The bq Aquaris M10 tablet already had desktop apps from the get go. And it doesn't have a fingerprint scanner anyway. So what gift does it receive in this OTA-12 udpate? Wireless display support, that's what! The Aquaris M10 could already direct its video output to an external display via a microHDMI cable, but it's arguably cooler to do that without the use of wires. However, it does require that you have a Miracast receiver of sorts, like Microsoft's Wireless Display Adapter, for example. Luckily, the Meizu PRO 5 only works with a wireless display, so there's already a Miracast dongle lying around.

Sadly, other devices in Ubuntu's list aren't guaranteed to ever get this feature, due to a combination of hardware and software limitations.

Freedom from bugs

While those new features concern only the two latest Ubuntu Touch devices, they are, by far, not the only major changes that OTA-12 brings. Quite a good number of those shower their blessings on all device, though some do apply to only those with certain features. For example, those that can install desktop apps will now find that the virtual keyboard pops up on desktops apps as well, making it possible, though not always ideal, to use those without a physical keyboard attached.

Notifications have also been fixed in a big way. Previously, tapping on a notification does nothing and the only way you can jump to an associated app is to tap the notification's icon. Pretty unintuitive. Luckily, that's no longer the case now. The web browser has been given some love in this round, improving on touch to select gestures, optimizing the new tab loading time, and zooming, among other things. Other goodies include being able to forward messages in the Messaging app, playing videos right inside the Videos scope, and colorful emojis on the keyboard.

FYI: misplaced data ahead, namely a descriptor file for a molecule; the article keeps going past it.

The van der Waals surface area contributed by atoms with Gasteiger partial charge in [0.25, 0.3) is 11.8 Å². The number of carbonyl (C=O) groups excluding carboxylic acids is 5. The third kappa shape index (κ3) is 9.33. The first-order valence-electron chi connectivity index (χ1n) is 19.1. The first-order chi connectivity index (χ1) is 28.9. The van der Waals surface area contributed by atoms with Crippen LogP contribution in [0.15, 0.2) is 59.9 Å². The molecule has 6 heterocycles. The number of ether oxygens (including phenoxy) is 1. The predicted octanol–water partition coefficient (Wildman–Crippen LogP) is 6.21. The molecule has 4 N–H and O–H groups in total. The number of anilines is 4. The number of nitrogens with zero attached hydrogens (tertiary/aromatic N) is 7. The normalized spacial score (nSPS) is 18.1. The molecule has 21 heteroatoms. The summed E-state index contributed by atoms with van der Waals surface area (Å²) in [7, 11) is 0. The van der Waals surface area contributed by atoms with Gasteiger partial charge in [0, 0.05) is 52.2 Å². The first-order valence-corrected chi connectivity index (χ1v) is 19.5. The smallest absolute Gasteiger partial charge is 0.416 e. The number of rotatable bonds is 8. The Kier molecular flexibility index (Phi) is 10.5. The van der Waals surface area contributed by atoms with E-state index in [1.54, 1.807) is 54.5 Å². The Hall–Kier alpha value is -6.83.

Wrap-up: To be continued...

Ubuntu released OTA-11 just over a month ago. The quick but significant progress made in over so short a time bodes well for the platform. But despite the huge leap that Ubuntu Touch made, it is still far from becoming a truly convergent system. There are still a few issues that need to be addressed before Ubuntu Touch becomes a mobile platform that is also a truly usable desktop.

At the very top of that is list is the ability to copy and paste content, even just test, between desktop apps as well as between desktop apps and native mobile ones. That is coming, I've been told, and hopefully very soon. The web browser still remains half useful, unable to view sites that require a mobile app instead. A desktop-mode will make short work of that, and the browser is already capable of that. It just needs a toggle. Performance in desktop mode is still a bit iffy, but improves greatly in each new update. And, although probably impossible to happen any time soon, Ubuntu Touch needs to invite and nurture quality mobile apps, and not just hastily made wrappers around web apps. As much as possible, that is.

Again, the good news is that the story is never really over. There isn't a "final" release where Ubuntu Touch developers will stop making progress (and hopefully not regressions). With all the good news that OTA-12 brought, it is quite exciting to see what the next OTA will bring to the table.